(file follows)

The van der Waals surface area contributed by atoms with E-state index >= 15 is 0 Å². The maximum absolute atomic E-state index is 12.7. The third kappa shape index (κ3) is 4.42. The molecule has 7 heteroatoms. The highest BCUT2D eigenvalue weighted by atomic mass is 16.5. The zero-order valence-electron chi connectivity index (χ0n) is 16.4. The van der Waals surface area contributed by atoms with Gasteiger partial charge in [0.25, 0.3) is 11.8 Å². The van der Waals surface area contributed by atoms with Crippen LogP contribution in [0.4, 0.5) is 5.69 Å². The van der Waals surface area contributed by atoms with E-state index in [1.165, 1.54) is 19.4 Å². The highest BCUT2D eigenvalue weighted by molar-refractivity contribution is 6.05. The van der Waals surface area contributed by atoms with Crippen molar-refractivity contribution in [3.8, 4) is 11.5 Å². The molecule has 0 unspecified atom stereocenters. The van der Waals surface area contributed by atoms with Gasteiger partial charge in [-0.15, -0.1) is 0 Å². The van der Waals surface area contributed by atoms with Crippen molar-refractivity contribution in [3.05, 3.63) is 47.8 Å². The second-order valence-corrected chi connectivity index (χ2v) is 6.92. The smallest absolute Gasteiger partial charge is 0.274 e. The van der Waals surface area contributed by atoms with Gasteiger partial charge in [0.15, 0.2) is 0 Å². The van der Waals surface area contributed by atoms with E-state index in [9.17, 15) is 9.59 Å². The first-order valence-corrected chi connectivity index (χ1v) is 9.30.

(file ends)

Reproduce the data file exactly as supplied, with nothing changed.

The van der Waals surface area contributed by atoms with E-state index >= 15 is 0 Å². The maximum absolute atomic E-state index is 12.7. The third kappa shape index (κ3) is 4.42. The molecule has 7 heteroatoms. The highest BCUT2D eigenvalue weighted by atomic mass is 16.5. The zero-order valence-electron chi connectivity index (χ0n) is 16.4. The van der Waals surface area contributed by atoms with Gasteiger partial charge in [0.25, 0.3) is 11.8 Å². The van der Waals surface area contributed by atoms with Crippen LogP contribution in [0.4, 0.5) is 5.69 Å². The van der Waals surface area contributed by atoms with E-state index in [1.165, 1.54) is 19.4 Å². The highest BCUT2D eigenvalue weighted by molar-refractivity contribution is 6.05. The van der Waals surface area contributed by atoms with Crippen molar-refractivity contribution in [3.8, 4) is 11.5 Å². The molecule has 0 unspecified atom stereocenters. The van der Waals surface area contributed by atoms with Gasteiger partial charge in [-0.15, -0.1) is 0 Å². The van der Waals surface area contributed by atoms with Crippen molar-refractivity contribution in [3.05, 3.63) is 47.8 Å². The second-order valence-corrected chi connectivity index (χ2v) is 6.92. The smallest absolute Gasteiger partial charge is 0.274 e. The van der Waals surface area contributed by atoms with Gasteiger partial charge in [0.15, 0.2) is 0 Å². The van der Waals surface area contributed by atoms with E-state index in [9.17, 15) is 9.59 Å². The first-order valence-corrected chi connectivity index (χ1v) is 9.30.